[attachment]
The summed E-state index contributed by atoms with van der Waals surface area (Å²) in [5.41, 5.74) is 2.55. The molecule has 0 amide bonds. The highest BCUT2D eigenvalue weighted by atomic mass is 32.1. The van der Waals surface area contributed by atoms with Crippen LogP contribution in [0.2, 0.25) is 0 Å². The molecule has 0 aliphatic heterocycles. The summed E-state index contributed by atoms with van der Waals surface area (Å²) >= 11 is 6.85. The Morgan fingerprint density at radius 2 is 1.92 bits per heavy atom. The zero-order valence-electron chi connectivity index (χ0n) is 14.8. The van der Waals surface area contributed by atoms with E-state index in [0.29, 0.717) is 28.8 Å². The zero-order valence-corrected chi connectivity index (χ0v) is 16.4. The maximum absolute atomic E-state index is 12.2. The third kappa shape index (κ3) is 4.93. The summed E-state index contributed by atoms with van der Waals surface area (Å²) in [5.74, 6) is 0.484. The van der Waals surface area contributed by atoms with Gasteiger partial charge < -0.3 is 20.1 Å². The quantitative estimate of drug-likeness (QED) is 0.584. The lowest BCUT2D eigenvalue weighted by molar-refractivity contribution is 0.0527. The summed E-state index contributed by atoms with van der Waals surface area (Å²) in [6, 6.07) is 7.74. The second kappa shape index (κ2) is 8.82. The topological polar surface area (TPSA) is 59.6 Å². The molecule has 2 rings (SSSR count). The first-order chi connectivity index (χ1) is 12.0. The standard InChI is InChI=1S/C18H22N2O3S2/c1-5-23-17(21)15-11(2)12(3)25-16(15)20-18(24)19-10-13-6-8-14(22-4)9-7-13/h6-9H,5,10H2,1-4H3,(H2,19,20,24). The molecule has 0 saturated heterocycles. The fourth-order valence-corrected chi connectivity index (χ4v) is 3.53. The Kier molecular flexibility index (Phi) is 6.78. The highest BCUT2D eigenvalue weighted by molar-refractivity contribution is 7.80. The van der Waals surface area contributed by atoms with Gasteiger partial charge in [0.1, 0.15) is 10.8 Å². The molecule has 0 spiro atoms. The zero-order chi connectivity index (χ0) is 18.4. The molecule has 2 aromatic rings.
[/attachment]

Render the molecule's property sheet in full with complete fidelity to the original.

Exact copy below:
The summed E-state index contributed by atoms with van der Waals surface area (Å²) in [5.41, 5.74) is 2.55. The molecule has 0 amide bonds. The highest BCUT2D eigenvalue weighted by atomic mass is 32.1. The van der Waals surface area contributed by atoms with Crippen LogP contribution in [0.2, 0.25) is 0 Å². The molecule has 0 aliphatic heterocycles. The summed E-state index contributed by atoms with van der Waals surface area (Å²) >= 11 is 6.85. The Morgan fingerprint density at radius 2 is 1.92 bits per heavy atom. The zero-order valence-electron chi connectivity index (χ0n) is 14.8. The van der Waals surface area contributed by atoms with E-state index in [0.29, 0.717) is 28.8 Å². The zero-order valence-corrected chi connectivity index (χ0v) is 16.4. The maximum absolute atomic E-state index is 12.2. The third kappa shape index (κ3) is 4.93. The summed E-state index contributed by atoms with van der Waals surface area (Å²) in [5.74, 6) is 0.484. The van der Waals surface area contributed by atoms with Gasteiger partial charge < -0.3 is 20.1 Å². The quantitative estimate of drug-likeness (QED) is 0.584. The lowest BCUT2D eigenvalue weighted by molar-refractivity contribution is 0.0527. The summed E-state index contributed by atoms with van der Waals surface area (Å²) in [6, 6.07) is 7.74. The second kappa shape index (κ2) is 8.82. The topological polar surface area (TPSA) is 59.6 Å². The molecule has 2 rings (SSSR count). The first-order chi connectivity index (χ1) is 12.0. The standard InChI is InChI=1S/C18H22N2O3S2/c1-5-23-17(21)15-11(2)12(3)25-16(15)20-18(24)19-10-13-6-8-14(22-4)9-7-13/h6-9H,5,10H2,1-4H3,(H2,19,20,24). The molecule has 0 saturated heterocycles. The fourth-order valence-corrected chi connectivity index (χ4v) is 3.53. The Kier molecular flexibility index (Phi) is 6.78. The highest BCUT2D eigenvalue weighted by molar-refractivity contribution is 7.80. The van der Waals surface area contributed by atoms with Gasteiger partial charge in [0.1, 0.15) is 10.8 Å². The molecule has 0 spiro atoms. The zero-order chi connectivity index (χ0) is 18.4. The molecule has 2 aromatic rings.